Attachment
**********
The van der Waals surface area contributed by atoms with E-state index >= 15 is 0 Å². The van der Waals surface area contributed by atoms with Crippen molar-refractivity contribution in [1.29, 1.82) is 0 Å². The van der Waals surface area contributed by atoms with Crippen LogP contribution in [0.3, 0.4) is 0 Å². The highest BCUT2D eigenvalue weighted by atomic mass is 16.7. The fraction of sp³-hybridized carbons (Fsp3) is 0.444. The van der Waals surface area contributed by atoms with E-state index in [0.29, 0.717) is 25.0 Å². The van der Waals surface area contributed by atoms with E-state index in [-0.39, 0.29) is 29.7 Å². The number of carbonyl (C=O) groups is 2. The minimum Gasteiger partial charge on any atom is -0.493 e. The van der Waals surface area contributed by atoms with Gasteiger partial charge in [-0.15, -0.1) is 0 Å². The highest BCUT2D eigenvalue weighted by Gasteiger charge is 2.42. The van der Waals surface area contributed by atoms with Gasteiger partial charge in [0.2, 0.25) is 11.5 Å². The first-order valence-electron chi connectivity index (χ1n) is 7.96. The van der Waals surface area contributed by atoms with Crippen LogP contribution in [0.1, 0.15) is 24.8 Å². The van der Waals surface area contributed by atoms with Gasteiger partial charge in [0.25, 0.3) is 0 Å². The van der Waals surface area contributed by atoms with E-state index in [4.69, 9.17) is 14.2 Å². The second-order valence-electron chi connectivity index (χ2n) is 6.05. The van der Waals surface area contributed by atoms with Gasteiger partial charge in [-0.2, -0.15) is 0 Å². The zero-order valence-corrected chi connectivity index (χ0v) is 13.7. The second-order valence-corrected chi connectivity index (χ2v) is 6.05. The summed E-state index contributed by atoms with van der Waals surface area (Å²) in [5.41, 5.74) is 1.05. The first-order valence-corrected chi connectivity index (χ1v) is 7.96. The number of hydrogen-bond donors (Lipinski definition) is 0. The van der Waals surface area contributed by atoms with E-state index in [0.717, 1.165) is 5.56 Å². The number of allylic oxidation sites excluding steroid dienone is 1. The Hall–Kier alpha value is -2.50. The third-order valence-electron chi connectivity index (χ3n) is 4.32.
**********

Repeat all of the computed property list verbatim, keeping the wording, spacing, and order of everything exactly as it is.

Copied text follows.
The van der Waals surface area contributed by atoms with E-state index >= 15 is 0 Å². The van der Waals surface area contributed by atoms with Crippen molar-refractivity contribution in [1.29, 1.82) is 0 Å². The van der Waals surface area contributed by atoms with Crippen LogP contribution in [0.3, 0.4) is 0 Å². The highest BCUT2D eigenvalue weighted by atomic mass is 16.7. The fraction of sp³-hybridized carbons (Fsp3) is 0.444. The van der Waals surface area contributed by atoms with E-state index in [0.29, 0.717) is 25.0 Å². The van der Waals surface area contributed by atoms with E-state index in [-0.39, 0.29) is 29.7 Å². The number of carbonyl (C=O) groups is 2. The minimum Gasteiger partial charge on any atom is -0.493 e. The van der Waals surface area contributed by atoms with Gasteiger partial charge in [-0.15, -0.1) is 0 Å². The highest BCUT2D eigenvalue weighted by Gasteiger charge is 2.42. The van der Waals surface area contributed by atoms with Gasteiger partial charge in [0.2, 0.25) is 11.5 Å². The first-order valence-electron chi connectivity index (χ1n) is 7.96. The van der Waals surface area contributed by atoms with Crippen LogP contribution in [0.1, 0.15) is 24.8 Å². The van der Waals surface area contributed by atoms with Gasteiger partial charge in [0.25, 0.3) is 0 Å². The van der Waals surface area contributed by atoms with E-state index in [4.69, 9.17) is 14.2 Å². The second-order valence-electron chi connectivity index (χ2n) is 6.05. The van der Waals surface area contributed by atoms with Gasteiger partial charge in [-0.2, -0.15) is 0 Å². The zero-order valence-corrected chi connectivity index (χ0v) is 13.7. The second-order valence-corrected chi connectivity index (χ2v) is 6.05. The summed E-state index contributed by atoms with van der Waals surface area (Å²) in [5.41, 5.74) is 1.05. The first-order valence-corrected chi connectivity index (χ1v) is 7.96. The number of hydrogen-bond donors (Lipinski definition) is 0. The van der Waals surface area contributed by atoms with E-state index in [0.717, 1.165) is 5.56 Å². The number of allylic oxidation sites excluding steroid dienone is 1. The Hall–Kier alpha value is -2.50. The third-order valence-electron chi connectivity index (χ3n) is 4.32.